ZACHARY BAKER is a Graphic Designer and Craftsperson currently located in the beautiful, historic, North End of Detroit. His practice is filtered through craft identity, focusing on publication, motion, & brand identity systems. Scroll below for projects and publications.
See my crafted objects here. Feel free to reach out by email or by phone. The personal details are here.

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Case Study
Forgotten Harvest

In the Spring of 2022, we were given the opportunity to refresh the brand identity of Forgotten Harvest, a non-profit organization dedicated to solving food-based inequity throughout Metro Detroit. Over 15 weeks, our team worked to create a brand refresh that can grow as the company grows and matches the way they see themselves.

Research Phase

To truly understand the breadth of food inequity in the Detroit Metro Area, it was important to look to the past so that we can understand the present. To start, we took a deep dive into the history of the industry that has long surrounded Detroit, and its eventual decline, creating a visual timeline. 

From 1910 to 1950, to 84, and 2007- Detroit has suffered a steady decline within city limits, from white flight, to racial violence, recession, and housing collapse. In 1984 alone, 70 Kroger locations close within the Metro Area, leading to widespread hunger as a result of lack of reseources.

Even today, the issue of widespread food inequity remains at hand, with just 71 full-scale grocery stores in the Metro. It sounds like a lot, but city with similar population density like Seattle, has 401 stores. Individuals within the Detroit Metro are paying 20% more for groceries of far lower quality than in other areas.

Vacant Housing and Divided Neighborhoods has created a further gap in the distribution of stores, seeing as over 34% of Detroit residents are without personal transportation.High rates of poverty also make financial access to fresh food limited, with over 350,000 people experiencing poverty in Wayne County alone. Followed by Oakland and Macomb, with each County having over 80,000 imporvished individuals.

We used a multi-faceted approach to research, splitting into 3 teams, to cover more ground, while also building a comprehensive understanding of Detroit and Forgotten Harvest.

Through current brand analysis, case studies, ethnographic research,interviews and a study on Detroit’s recent historywe presented an encompassing review to the client to ensure we were all on the same page.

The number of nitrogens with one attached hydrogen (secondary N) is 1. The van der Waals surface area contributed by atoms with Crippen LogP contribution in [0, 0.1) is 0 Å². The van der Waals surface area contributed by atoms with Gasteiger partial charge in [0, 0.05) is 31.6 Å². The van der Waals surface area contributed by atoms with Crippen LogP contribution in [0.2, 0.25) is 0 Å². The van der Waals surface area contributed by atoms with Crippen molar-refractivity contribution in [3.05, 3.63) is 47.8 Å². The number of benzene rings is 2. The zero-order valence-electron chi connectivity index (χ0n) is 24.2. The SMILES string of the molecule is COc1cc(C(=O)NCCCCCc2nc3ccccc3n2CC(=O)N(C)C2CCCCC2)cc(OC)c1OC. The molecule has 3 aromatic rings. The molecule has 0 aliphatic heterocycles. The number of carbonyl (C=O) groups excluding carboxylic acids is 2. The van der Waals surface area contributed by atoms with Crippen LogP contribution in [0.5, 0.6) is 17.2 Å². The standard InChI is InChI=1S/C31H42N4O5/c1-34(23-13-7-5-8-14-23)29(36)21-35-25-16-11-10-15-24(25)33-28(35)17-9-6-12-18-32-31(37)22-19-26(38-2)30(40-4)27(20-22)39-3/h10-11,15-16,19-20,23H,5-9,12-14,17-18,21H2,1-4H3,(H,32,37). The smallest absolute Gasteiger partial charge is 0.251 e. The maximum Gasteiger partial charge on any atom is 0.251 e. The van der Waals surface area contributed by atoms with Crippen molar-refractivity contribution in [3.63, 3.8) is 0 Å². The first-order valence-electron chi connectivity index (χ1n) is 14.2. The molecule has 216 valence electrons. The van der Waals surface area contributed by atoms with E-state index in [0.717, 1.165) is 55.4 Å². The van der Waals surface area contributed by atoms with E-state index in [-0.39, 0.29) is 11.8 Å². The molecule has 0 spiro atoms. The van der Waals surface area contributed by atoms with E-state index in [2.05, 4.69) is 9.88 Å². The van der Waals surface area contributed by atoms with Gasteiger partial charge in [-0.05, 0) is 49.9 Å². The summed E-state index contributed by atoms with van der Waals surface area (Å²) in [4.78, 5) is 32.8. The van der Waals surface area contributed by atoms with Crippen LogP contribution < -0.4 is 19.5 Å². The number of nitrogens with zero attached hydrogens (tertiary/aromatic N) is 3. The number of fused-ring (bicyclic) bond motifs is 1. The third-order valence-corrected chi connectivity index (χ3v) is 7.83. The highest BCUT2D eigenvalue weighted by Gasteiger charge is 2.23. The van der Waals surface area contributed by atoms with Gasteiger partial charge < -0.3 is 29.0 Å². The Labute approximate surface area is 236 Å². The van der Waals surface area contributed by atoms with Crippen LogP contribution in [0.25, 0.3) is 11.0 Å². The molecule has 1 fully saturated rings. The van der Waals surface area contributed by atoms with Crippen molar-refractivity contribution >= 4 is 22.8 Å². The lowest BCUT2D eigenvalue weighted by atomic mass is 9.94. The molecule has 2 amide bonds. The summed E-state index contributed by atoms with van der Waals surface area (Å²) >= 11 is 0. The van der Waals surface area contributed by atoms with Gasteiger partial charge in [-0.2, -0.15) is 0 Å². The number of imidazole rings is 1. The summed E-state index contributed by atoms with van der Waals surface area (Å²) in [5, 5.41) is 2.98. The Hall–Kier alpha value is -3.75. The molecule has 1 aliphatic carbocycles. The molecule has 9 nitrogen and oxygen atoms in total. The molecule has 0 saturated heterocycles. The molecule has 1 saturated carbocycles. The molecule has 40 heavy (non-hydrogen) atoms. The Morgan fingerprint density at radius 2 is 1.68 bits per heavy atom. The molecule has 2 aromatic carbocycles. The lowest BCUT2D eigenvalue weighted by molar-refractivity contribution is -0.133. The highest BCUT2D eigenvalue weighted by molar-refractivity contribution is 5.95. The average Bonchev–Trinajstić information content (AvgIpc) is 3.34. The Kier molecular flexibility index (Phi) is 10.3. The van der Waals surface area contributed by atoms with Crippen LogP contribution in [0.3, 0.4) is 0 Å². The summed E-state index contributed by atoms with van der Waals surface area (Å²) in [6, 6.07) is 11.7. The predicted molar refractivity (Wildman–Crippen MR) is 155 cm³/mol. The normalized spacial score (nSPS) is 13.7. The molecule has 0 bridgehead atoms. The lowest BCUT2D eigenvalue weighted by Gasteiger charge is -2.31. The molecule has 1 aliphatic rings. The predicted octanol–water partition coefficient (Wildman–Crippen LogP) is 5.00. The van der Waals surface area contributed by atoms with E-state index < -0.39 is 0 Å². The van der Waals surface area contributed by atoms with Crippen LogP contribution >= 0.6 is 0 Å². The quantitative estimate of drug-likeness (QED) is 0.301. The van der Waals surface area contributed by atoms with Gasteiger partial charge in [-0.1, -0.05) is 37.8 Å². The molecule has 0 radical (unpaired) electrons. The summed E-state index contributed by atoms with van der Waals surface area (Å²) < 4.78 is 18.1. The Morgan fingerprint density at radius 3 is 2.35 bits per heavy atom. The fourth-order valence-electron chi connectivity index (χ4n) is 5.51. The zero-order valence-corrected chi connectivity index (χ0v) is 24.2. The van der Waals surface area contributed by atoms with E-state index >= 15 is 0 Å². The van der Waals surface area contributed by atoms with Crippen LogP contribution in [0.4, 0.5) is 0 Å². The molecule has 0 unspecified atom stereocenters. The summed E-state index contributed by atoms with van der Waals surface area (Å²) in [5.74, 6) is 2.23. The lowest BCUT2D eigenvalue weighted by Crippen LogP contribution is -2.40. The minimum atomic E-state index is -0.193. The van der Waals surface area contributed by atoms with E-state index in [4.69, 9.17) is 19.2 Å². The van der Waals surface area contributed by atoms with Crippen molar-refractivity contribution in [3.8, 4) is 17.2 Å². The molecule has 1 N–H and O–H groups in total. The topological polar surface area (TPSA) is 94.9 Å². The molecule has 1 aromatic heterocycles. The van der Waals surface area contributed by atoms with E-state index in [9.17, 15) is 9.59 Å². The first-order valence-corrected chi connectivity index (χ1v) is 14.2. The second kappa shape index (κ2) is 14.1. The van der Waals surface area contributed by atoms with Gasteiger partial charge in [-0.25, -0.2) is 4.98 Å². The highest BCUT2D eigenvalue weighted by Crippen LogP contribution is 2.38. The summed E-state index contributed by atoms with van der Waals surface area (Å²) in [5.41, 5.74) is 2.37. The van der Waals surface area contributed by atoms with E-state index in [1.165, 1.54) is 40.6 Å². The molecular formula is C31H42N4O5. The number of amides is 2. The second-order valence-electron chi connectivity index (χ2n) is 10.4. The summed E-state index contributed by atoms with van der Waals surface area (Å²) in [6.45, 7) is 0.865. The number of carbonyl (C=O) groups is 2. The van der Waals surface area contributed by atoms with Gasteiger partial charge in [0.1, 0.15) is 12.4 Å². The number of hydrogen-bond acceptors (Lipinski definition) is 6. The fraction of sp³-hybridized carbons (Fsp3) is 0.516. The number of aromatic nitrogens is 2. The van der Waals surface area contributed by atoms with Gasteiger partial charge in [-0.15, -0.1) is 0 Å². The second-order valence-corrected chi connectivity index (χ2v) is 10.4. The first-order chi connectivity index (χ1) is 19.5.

Language Phase

Following our research, we took a step back to organize ourselves and create a framework of personas that would come to influence the language phase, and furthermore, the fast approaching design phase.

By taking a look at everyone involved in the Forgotten Harvest community, we recognize the way in which community engagement can be broken down into three main categories: Clients, Facilitators, and Givers.

We also began looking into the motivations of each distinct category  By further categorizing the motivations, we’ve formulated overarching themes that embody the needs in which our design will address. The themes we’ve identified are:

To Be Recognized, To Be Engaged and Involved, To Be Informed, and To Get and Give Support.

Brand Essence:    
We plant seeds of hope that will engage, inform, and empower a better tomorrow

We Plant: we promise to build awareness and recognize potential. 

We Cultivate: we promise to empower and engage community at all levels.

We Harvest: we promise to celebrate success and opportunities realized.


Design Phase

Pulling imagery and case studies from our moodboards, we created two distinct directions based on different interpretations of our brand promises and essence. 

In our informal studio presentation, we were able to show our preliminary ideas dually, one direction being conservative and structured(above); and another being friendly and organic(below).

Our system starts small, growing, and expanding, from seed to stem.

Color, Grid, & Typography

Forgotten Harvest’s orginal brand weighed heavily on the color green. A valuable peice of their existing identity that the community was readily familar, and comfortable with. We established early on that it would be indespensable to retain the initial green, or similar shade as the primary identifier of brand.

After days and days spent testing, changing, and tweaking; we decided on our refined pallette that not only engages the community through friendly vibrancy, but engages the individual communities within Forgotten Harvest as a whole- a color for everyone.